I would never have been a fan of Paul Ryan – our political philosophies are just too divergent – and I never accepted his values positions as anything but a sop to conservative voters. (Really, how can anybody with a moral center square Catholicism with Ayn Rand???) When I heard him speak during the 2012 campaign, however, I got a sense of him as a genuinely frightening character, who would do or say anything to serve his own interest and those of the money men financing him. I know that politicians are, by nature, opportunist, but this guy was in a class by himself.

    This sudden, convenient “evolution” only validates my assessment of the sincerity of his positions. Someone that empty , and mendacious is a dangerous man.

  • http://ashesfromburntroses.blogspot.com/ Manny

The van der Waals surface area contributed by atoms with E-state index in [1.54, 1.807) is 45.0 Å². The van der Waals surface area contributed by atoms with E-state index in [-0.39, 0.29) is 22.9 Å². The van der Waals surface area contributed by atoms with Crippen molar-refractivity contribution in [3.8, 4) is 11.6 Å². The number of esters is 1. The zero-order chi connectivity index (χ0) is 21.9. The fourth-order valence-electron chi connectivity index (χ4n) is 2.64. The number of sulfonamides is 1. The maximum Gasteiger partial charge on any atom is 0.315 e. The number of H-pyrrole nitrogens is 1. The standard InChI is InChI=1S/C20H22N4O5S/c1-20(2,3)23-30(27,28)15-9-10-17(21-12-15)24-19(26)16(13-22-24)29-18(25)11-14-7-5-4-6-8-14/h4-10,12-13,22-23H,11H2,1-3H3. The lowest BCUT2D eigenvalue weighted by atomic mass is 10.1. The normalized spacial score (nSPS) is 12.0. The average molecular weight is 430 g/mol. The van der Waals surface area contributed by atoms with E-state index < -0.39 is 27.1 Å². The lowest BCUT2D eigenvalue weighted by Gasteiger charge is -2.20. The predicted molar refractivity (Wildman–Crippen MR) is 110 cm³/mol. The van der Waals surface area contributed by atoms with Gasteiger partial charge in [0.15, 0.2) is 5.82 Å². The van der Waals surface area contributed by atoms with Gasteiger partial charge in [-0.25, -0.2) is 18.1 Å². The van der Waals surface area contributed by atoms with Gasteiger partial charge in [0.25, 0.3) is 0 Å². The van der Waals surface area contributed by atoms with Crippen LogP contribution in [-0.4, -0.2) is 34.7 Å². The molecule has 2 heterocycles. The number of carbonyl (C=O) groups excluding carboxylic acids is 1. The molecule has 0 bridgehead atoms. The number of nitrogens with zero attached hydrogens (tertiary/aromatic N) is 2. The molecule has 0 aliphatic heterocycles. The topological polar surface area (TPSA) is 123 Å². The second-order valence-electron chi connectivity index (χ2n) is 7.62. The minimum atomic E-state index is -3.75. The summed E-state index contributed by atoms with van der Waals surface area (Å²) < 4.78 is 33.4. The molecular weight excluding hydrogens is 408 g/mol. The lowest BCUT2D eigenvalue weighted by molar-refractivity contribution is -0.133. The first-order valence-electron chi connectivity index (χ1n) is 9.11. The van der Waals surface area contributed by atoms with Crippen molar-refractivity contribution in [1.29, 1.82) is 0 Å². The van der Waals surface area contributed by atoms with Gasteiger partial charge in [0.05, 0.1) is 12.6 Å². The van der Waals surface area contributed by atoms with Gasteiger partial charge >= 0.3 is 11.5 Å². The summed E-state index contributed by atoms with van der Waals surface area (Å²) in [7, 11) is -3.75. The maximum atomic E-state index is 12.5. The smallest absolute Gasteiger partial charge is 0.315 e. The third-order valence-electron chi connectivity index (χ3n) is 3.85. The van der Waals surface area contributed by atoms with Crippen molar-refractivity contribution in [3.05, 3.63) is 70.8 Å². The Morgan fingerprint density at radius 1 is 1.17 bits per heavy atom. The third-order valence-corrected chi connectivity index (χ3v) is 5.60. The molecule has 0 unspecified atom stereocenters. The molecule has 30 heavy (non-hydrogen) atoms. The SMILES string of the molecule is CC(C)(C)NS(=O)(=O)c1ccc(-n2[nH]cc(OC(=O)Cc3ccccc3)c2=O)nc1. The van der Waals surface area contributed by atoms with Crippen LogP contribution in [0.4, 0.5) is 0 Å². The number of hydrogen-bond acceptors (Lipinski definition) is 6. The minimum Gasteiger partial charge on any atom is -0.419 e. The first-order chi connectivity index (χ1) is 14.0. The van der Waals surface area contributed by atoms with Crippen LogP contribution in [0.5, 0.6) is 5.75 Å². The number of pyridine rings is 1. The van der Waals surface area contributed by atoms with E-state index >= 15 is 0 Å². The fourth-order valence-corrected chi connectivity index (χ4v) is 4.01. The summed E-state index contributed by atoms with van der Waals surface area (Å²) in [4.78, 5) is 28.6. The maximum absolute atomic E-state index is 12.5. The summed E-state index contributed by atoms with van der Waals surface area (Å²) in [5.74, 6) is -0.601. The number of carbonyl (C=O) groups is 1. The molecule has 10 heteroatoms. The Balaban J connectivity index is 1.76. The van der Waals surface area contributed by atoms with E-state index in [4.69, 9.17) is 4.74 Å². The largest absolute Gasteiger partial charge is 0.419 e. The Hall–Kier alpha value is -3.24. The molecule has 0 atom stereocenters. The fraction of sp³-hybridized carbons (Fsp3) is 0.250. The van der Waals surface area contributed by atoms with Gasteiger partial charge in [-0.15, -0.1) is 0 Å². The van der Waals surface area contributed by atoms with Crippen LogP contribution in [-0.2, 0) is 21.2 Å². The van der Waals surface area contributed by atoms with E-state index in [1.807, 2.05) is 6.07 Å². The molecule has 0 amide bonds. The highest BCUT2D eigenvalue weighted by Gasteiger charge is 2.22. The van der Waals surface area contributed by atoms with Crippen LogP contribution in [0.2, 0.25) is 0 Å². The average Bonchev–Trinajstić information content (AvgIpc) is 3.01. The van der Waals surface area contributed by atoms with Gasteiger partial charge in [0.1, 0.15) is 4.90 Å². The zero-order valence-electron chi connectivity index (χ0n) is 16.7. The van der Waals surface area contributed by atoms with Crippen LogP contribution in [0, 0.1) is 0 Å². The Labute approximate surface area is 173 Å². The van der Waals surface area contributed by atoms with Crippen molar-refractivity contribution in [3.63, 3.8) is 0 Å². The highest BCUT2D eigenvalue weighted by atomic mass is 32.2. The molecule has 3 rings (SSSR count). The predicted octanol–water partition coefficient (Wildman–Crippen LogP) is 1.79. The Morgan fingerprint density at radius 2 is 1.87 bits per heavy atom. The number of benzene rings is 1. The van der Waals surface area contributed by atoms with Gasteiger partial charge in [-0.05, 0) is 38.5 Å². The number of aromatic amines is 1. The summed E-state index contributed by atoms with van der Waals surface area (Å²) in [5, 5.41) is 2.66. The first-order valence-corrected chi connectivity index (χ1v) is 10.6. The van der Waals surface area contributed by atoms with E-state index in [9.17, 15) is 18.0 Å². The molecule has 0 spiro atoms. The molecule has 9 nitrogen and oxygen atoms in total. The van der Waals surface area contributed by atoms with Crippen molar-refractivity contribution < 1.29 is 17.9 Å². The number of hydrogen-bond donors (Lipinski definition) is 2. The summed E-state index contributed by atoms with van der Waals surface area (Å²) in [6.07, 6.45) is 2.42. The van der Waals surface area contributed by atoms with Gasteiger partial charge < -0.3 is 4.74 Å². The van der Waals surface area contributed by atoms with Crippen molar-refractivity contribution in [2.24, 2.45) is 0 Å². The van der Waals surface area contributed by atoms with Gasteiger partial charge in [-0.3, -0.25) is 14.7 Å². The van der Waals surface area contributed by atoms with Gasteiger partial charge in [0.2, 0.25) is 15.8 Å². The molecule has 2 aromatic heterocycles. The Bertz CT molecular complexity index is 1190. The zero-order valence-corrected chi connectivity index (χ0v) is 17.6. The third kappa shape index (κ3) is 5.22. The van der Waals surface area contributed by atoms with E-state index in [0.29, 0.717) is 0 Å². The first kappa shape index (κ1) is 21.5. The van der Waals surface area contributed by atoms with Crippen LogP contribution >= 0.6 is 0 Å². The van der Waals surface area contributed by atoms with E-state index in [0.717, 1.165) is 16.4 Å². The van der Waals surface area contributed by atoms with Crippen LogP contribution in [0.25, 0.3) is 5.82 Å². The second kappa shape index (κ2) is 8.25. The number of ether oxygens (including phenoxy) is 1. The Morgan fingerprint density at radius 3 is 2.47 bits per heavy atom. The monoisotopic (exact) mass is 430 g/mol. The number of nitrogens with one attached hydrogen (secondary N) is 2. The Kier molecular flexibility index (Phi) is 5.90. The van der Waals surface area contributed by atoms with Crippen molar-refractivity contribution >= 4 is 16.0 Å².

I will say the issue is something I’ve stuggled with. (Let say up front, my wife and I have an adopted son.) The question that’s always put is, what’s best for the child? And that is the pertinent question. What’s best is clearly a set of parents who are loving and of opposite genders. I’m not going to expand on why, but the reasons are out there. And yes if that were always possible then the answer is that a child should be adotpted by a mother (female) and a father (male). But that’s not always the choice on hand. Many children are by passed in adoption. Infants are taken at warp speed, but once a child is beyond a certain age, he/she becomes harder and harder to adopt. And if some child has some sort of health issue or deformity, he/she really beomes hard to adopt, nearly impossible. So what’s best for the child is sometimes a childhood/adolescence in an orphanage institution or perhaps being adopted by gay parents. Is being raised by gay parents (supposedly qualified having passed inspection and requirements as every possible adopting set of parents) such a detriment that it’s best to have a child grow up in an orphanage? Let’s assume most orphanages are fine and provide good and proper care, say like Boys Town. Still a child will be missing that life-long bond with parents that we all look back with affection. My parents weren’t perfect, but my parents were my connection. Now I can’t speak to how someone who has gone through the orphanage experience feels. I assume it still has some level of affection.